What gave me pause was the centerpiece of the evening. Our synagogue is having a Torah written, which is quite an undertaking. A person called a "sofer," a scribe, handwrites each letter of the Torah. I think it takes at least a year. It's a very precise and difficult procedure.
So the sofer was the speaker, which was also fine, and then it was time for us -- the 70 or 80 women attending this dinner -- to "witness" the sofer write a few words in the Torah.
The Rabbi got up and talked about how important and meaningful it was to witness the writing of a Torah scroll, and during his comments he quoted from the Torah, "her ways are ways of pleasantness, and all her paths are peace." He said something like: "the Torah is pleasant, the Torah is love." Maybe not exactly that, but something like that. I couldn't help but think of all the violent stories in the Torah, violence against women, the violent nature of G-d, and how really, the Torah isn't about love. Maybe the concept of Torah is love, but inside the Torah, there's plenty of other stuff. So that bugged me.
The other thing that bugged me was this sense of we were being "forced" to have a "meaningful experience." It was like we weren't able to figure out by ourselves that it was meaningful, so we needed someone to tell us that it was meaningful. As a grown woman, I am fully capable of figuring out if experiences are meaningful, and how I will feel on my own, thank you very much.
It left me with a strange taste in my mouth. And it wasn't the dessert.
I am traveling and then abroad and will only have email access 1-2 times a week if that for the summer.Well!
So I haven't been in touch with this person for years, but I know he is an academic, teaching and research, and now I know a bit more. HE DOESN'T HAVE ANY KIDS.
Imagine if I said to my husband and son: "Hey, this summer I'm traveling around the U.S., and then I'm going abroad (to Europe, the maybe the mid-east, hell, maybe the far east), and I'll only have email access sporadically. See you in the fall!" What do you think they'd say?
I'm really tempted to try it.
Wednesday, May 14, 2008
Sometimes I wish we weren't so connected to the news of the world. It just leaves me feeling powerless, helpless, hopeless. There is nothing I can do about these tragedies, and it just adds to my normal level of anxiety. All I can do is focus on myself, my family, my community, my world. It's good to know about the rest of the world, but sometimes -- often -- that knowledge is hard to take.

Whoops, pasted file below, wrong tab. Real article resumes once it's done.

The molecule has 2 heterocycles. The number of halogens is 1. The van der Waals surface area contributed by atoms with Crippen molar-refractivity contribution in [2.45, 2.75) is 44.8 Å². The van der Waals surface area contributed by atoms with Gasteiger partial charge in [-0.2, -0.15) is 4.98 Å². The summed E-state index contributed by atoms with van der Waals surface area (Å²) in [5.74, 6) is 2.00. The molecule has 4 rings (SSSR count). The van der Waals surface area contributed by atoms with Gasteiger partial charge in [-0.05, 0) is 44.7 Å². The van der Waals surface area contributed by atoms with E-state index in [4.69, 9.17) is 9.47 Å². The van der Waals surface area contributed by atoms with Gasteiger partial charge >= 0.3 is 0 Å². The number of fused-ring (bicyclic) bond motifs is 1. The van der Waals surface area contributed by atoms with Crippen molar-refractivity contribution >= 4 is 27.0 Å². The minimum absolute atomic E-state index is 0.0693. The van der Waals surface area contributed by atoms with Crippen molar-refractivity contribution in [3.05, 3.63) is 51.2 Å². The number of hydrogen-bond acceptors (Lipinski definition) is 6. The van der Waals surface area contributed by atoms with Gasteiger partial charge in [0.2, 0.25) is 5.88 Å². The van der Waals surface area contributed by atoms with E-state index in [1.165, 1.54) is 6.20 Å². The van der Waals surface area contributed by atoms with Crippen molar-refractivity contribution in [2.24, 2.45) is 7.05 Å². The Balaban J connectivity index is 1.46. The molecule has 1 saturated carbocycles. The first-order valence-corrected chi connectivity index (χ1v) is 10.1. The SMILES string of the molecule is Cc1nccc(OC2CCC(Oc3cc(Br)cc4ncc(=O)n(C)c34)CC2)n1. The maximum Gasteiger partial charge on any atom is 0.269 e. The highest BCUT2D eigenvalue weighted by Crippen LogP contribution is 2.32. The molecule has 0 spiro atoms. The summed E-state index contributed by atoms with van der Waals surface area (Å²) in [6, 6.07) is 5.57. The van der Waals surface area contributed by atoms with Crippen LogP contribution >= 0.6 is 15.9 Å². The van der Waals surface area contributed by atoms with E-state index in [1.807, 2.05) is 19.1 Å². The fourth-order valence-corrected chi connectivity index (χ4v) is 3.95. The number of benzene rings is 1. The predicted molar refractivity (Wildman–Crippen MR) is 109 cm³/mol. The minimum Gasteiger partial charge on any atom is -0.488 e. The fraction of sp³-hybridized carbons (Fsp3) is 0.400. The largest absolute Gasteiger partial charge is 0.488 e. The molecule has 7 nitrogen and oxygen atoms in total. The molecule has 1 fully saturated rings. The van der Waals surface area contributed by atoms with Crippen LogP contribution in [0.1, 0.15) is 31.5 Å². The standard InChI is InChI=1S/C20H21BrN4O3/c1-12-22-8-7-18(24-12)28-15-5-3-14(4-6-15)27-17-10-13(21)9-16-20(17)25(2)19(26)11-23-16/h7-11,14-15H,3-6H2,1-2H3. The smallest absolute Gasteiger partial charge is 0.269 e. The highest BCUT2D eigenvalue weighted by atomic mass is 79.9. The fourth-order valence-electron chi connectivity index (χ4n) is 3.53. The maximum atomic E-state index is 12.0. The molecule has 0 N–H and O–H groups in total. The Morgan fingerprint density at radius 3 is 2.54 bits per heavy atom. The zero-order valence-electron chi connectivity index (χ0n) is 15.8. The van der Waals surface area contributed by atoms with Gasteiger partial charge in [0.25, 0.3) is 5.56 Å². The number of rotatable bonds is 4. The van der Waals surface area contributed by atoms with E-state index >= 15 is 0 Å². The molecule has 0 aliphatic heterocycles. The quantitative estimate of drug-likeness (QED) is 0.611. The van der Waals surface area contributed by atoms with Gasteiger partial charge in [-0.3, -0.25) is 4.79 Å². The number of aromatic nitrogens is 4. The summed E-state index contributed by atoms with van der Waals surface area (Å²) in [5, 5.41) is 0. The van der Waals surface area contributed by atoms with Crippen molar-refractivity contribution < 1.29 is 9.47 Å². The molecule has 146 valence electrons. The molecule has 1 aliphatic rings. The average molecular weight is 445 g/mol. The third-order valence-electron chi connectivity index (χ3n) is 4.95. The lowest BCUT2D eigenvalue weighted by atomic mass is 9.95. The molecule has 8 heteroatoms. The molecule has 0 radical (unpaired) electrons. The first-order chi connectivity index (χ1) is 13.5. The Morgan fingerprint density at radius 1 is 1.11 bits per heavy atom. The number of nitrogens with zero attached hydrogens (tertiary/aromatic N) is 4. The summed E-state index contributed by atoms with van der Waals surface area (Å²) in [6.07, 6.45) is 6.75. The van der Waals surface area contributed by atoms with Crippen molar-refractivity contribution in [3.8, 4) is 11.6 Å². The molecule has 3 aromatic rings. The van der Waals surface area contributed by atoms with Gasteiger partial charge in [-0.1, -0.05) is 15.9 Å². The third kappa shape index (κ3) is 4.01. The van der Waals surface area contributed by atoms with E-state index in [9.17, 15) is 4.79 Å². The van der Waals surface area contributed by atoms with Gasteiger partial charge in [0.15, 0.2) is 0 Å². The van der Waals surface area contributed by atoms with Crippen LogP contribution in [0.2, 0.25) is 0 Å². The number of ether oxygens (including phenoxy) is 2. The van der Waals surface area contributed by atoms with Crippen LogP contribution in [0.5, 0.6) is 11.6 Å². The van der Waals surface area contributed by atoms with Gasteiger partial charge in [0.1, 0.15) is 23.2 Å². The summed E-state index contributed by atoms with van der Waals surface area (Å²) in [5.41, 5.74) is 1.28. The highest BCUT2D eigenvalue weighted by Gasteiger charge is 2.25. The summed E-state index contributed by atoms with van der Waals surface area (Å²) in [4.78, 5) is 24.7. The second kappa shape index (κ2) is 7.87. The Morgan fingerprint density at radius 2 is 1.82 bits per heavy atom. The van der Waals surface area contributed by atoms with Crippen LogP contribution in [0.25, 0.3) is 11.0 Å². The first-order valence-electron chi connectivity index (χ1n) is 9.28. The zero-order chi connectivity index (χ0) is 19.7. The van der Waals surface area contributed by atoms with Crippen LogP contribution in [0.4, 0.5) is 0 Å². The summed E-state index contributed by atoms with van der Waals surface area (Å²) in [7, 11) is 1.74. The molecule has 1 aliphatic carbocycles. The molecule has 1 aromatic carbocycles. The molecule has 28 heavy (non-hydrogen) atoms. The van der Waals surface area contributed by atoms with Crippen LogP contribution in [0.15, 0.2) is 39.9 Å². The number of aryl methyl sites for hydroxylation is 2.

Monday, May 12, 2008
But I was taken aback a bit this weekend when my son's violin teacher came over for a make-up lesson. She actually came down harder on my son than I expected. His recital is coming up, and she told him in no uncertain terms that he should be in a better place with his piece than he is, and that he needs to spend more time practicing so he will sound good at the recital. I was pretty surprised at her harshness. She didn't pull any punches. She told him exactly how she felt, and it wasn't great.
Later on, I asked my son about the conversation. He said that he didn't mind her comments, and that it was better for her to tell him what he was doing wrong than to pretend that everything was alright. He didn't mind the criticism, he told me.
I was frankly surprised.
I think we, as parents, assume that our kids want our praise, and can't handle criticism. We fear it will squelch them. We worry about the way our parents criticized us, and we try to protect our children from that type of criticism. But maybe we are trying TOO hard. Maybe our kids WANT some honest criticism every now and then. This whole incident has definitely given me pause. I need to re-think the way I administer praise and criticism. Maybe a little well-placed criticism is just as necessary as a hundred "good jobs."
Sunday, May 11, 2008
While A and J were off to soccer in the morning, I swung by Volante Farms, our local nursery, to see what's happening. Their new greenhouse is beautiful! I found a link to article that has a good photo of it. I spent a little time (never enough) perusing the flowers, and thinking about what I might want to plant this year, and then bought a few herbs for my herb garden. It's not too cold for herbs still, right? So I have parsley, basil, chives, and some lettuce planted so far.